Cocaine rabbi 'stereotyped as drug dealer'

Baruch Chalomish

Baruch Chalomish

The rabbi accused of financing a professional cocaine supply business, which involved prostitutes and run by a Muslim partner, is the "victim of a racial stereotype of rich Jew financing a poor Muslim".

That was the claim made by Rabbi Baruch Chalomish's defence barrister, Jonathan Goldberg QC, in his final speech to the jury in Manchester Crown Court today.

Prosecuting, Michael Goldwater QC contended that both men were found in possession of large amounts of cocaine and the rabbi with over £2,000 cash at the central Manchester flat in which they were arrested last January.
He said the rabbi's co-defendent, Nasir Abbas, "arranged the drugs, girls and customers, Chalomish arranged the money."

But defending Rabbi Chalomish, Mr Goldberg said: "The Crown is resorting to a very crude racial stereotype. You've got a wealthy Jew and an impoverished Muslim, and the Jew has to be financing the Muslim. But where is the evidence?"

You've got a wealthy Jew and an impoverished Muslim, and the Jew has to be financing the Muslim. But where is the evidence?

Jonathan Goldberg QC

He asked the jury to consider whether finding a rabbi with £1500 worth of drugs made him a drug dealer, when the man admitted to having a cocaine addiction costing £1,000 a week, was worth £7m, kept thousands of pounds in his house to give to charity, and who had given millions to good causes. "I've never heard such piffle," said the barrister.

He contended that Rabbi Chalomish had turned to drugs as his anti-depressants after his wife died of cancer, and had taken to using prostitutes to cure the loneliness that was "killing him."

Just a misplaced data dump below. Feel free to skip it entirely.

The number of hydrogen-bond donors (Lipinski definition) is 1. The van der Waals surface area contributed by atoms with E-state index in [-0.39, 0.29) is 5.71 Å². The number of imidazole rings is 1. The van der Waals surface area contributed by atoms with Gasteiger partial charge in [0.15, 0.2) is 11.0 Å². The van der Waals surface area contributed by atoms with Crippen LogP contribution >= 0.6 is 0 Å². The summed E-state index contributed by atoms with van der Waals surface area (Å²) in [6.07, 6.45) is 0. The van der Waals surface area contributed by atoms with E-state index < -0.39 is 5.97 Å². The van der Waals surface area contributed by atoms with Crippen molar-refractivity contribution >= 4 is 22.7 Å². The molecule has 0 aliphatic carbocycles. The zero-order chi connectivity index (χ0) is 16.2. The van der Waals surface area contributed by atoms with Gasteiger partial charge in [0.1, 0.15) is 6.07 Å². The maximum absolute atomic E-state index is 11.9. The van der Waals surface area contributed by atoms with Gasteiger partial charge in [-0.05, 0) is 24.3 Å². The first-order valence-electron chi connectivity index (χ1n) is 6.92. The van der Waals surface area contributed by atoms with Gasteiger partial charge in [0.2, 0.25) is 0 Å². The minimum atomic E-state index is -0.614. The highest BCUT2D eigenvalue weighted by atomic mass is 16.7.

The prosecution accepted Rabbi Chalomish was "not a professional drug dealer" and that it was "inconceivable" he could have sourced the drugs or customers himself. Mr. Goldwater also accepted that Mr Abbas had been convicted previously of a "serious conspiracy to supply a class A drug" which led to his imprisonment for 10 years.

Defending Mr Abbas, Oliver Jarvis said he had nothing to contend for his client, since he had failed to turn up for the trial, only that the jury had to consider the case on the evidence rather than bad character references. He claimed the evidence was not sufficient to convict his client as a drug dealer.

Earlier the jury heard nine letters written by teachers and rabbis in the strictly Orthodox Jewish community, highlighting dozens of people Rabbi Chalomish had helped through interest -free loans and donations.

Rabbi Chalomish wept in the dock as a three - page letter written by his GP, Dr Wayne Davis, said the rabbi and his wife, Freda, were a "model of happiness and respectability".

Dr Davis said that after Mrs Chalomish died he had prescribed anti-depressents for the rabbi. The court also heard that the rabbbi fell further into an "unstable" state when a second marriage, embarked on with the hope of rehabilitating his personal life, fell apart in a matter of weeks and ended in a difficult divorce.

The case continues.

Last updated: 1:14pm, November 24 2009